Josiah Brown Poster Abstract


Sophia Sangar
Alisha N. West, MD
Alexander N. Goel, Alisha N. West, MD
Unplanned Revisits Following Pediatric Sinus Surgery

Objective: To determine the incidence, diagnoses, and risk factors associated with 30-day unplanned revisits following ambulatory pediatric sinus surgery.

Study Design: Cross‐sectional analysis using national database.

Methods: We analyzed the State Ambulatory Surgery and Services, Emergency Department, and Inpatient Database from California for children under 18 years of age who underwent sinus surgeries between the years 2008 and 2011. Rates, diagnoses, and patient-level risk factors for 30-day readmissions were examined. Univariate and multivariate logistic regression analyses were performed to identify risk factors for 30-day revisits.

Results: A total of 6,924 ambulatory sinus surgeries were performed in the 3 year period (mean age 3 years, 60.7% male). The 30-day unplanned revisit rate was 5.3% after surgery. Of all readmissions, 53.4% (173) were due to adenoidectomy. The most common readmission diagnoses were due to direct anesthesia complications (12.3%) [i.e. nausea, vomiting] and postoperative bleeding (10.2%). On univariate analysis, factors statistically significantly associated with hospital revisit were Black race (vs white: OR 1.92; 95% CI 1.12 – 3.29), Hispanic race (vs white: OR 1.56; 95% CI 1.16 – 2.11), Adenoidectomy (OR 0.53; 95% CI 0.32 to 0.87), and Private payer status (OR 0.47; 95% CI 0.37 to 0.60). On multivariate regression, statistically significant negative predictors for revisit were adenoidectomy (OR 0.37; 95% CI 0.19 – 0.71) and Private payer status (OR 0.44; 95% CI 0.31 – 0.61).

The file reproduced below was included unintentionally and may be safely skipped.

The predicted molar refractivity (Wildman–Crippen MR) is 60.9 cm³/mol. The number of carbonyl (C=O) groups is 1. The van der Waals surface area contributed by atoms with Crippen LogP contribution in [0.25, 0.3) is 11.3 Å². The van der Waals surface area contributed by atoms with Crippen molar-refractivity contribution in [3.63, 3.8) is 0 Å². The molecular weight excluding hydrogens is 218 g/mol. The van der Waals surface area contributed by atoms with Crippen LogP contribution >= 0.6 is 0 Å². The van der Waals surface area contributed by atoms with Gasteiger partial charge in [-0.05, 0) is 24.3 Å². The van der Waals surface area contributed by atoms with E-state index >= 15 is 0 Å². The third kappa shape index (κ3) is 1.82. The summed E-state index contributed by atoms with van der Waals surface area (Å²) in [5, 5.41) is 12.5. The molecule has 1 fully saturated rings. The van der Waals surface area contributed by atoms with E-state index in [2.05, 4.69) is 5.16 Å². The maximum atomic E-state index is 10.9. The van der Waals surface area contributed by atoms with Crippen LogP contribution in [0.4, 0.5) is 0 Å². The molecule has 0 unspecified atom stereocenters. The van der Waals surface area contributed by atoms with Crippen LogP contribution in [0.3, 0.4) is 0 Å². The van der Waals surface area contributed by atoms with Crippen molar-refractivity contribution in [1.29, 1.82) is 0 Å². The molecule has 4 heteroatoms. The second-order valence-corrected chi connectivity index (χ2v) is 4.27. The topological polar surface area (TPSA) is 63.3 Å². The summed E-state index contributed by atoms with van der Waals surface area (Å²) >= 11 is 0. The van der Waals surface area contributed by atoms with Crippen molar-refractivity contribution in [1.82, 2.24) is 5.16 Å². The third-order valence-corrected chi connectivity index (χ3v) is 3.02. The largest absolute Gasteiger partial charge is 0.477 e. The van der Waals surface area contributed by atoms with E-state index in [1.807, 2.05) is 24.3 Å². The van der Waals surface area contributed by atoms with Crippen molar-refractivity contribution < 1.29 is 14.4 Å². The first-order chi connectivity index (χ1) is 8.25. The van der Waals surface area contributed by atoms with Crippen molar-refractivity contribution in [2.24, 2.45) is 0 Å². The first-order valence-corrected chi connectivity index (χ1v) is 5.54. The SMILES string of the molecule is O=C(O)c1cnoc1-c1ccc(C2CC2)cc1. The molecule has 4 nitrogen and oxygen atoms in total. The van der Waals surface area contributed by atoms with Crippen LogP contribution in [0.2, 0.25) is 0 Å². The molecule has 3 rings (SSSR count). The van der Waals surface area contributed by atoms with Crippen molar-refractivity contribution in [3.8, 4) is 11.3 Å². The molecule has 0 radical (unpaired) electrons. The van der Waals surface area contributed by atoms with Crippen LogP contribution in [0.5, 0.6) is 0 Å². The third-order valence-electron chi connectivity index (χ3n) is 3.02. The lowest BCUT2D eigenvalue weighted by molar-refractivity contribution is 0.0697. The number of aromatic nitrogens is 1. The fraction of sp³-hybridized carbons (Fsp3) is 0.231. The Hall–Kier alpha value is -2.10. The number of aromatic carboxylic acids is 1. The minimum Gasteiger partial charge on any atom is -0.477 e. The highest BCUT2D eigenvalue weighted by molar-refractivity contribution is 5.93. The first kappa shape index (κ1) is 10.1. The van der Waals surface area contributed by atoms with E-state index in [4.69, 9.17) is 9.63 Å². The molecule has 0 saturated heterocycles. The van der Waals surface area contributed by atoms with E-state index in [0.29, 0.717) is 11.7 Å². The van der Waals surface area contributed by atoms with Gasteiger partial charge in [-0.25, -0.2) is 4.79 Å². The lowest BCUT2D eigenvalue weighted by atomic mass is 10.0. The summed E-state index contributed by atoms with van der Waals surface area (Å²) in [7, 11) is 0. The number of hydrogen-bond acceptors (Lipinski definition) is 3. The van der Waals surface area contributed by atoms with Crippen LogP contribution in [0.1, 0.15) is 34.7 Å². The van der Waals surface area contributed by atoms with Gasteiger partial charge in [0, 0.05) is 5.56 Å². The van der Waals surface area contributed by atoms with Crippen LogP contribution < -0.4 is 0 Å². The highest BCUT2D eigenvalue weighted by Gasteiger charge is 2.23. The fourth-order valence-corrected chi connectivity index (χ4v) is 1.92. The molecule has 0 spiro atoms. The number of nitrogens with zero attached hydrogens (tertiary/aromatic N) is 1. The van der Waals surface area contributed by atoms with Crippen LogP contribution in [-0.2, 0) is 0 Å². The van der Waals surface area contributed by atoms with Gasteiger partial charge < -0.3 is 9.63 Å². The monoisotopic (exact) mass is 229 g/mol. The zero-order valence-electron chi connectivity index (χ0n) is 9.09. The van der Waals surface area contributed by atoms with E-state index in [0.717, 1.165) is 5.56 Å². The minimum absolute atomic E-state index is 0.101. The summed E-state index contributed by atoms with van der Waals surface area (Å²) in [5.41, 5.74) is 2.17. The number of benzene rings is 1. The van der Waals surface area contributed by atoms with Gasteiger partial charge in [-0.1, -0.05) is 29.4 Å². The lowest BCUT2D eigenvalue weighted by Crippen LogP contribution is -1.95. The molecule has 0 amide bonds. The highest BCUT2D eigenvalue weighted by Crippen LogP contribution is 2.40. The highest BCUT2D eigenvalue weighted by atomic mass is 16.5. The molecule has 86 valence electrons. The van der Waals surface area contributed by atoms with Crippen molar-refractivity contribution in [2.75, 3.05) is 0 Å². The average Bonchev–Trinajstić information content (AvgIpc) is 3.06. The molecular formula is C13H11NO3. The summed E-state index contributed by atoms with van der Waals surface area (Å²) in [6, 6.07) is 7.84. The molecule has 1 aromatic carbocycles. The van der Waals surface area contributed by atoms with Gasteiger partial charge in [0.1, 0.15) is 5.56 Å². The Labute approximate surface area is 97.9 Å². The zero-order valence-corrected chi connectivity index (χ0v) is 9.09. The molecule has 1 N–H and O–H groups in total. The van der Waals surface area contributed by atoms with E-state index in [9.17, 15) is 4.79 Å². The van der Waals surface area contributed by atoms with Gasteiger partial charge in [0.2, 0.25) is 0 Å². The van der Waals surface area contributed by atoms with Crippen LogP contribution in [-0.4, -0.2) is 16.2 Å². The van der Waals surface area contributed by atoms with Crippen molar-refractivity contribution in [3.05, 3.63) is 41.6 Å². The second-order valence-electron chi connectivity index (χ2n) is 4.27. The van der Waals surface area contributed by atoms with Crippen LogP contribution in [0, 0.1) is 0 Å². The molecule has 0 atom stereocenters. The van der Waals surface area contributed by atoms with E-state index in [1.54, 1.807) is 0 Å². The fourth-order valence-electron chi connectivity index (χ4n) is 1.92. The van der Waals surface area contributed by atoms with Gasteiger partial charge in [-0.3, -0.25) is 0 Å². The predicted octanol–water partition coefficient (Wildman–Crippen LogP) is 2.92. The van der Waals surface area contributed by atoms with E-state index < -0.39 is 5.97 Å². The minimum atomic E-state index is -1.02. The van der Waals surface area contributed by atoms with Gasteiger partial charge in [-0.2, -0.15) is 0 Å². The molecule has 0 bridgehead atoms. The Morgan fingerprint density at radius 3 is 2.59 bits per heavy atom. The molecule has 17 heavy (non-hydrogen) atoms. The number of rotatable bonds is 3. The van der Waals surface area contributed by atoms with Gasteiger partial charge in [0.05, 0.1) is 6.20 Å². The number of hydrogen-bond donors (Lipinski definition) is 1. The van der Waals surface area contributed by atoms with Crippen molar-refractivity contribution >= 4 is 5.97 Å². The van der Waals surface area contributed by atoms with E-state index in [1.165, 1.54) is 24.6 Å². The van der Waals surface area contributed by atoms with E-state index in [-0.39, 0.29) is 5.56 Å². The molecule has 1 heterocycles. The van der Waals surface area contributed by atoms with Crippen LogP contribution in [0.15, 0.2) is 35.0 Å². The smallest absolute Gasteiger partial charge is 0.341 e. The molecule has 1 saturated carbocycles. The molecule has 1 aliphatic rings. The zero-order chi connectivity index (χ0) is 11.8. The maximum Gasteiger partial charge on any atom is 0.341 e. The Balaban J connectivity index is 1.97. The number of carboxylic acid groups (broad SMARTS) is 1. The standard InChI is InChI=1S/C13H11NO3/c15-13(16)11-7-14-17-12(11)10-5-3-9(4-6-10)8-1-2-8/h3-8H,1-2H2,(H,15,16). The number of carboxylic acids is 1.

Conclusion: Our study demonstrated that 1 in 19 patients undergoing ambulatory sinus surgery revisit the hospital within 30 days. Revisits are most commonly due to anesthesia complications and post-operative bleeding. These specific complications should be a target for prevention to minimize post-operative revisit rates and improve quality of care. Insurance status and procedural type are important predictors for revisits and should be incorporated in risk-adjustment models of a hospital’s patient populations to avoid unfair penalties.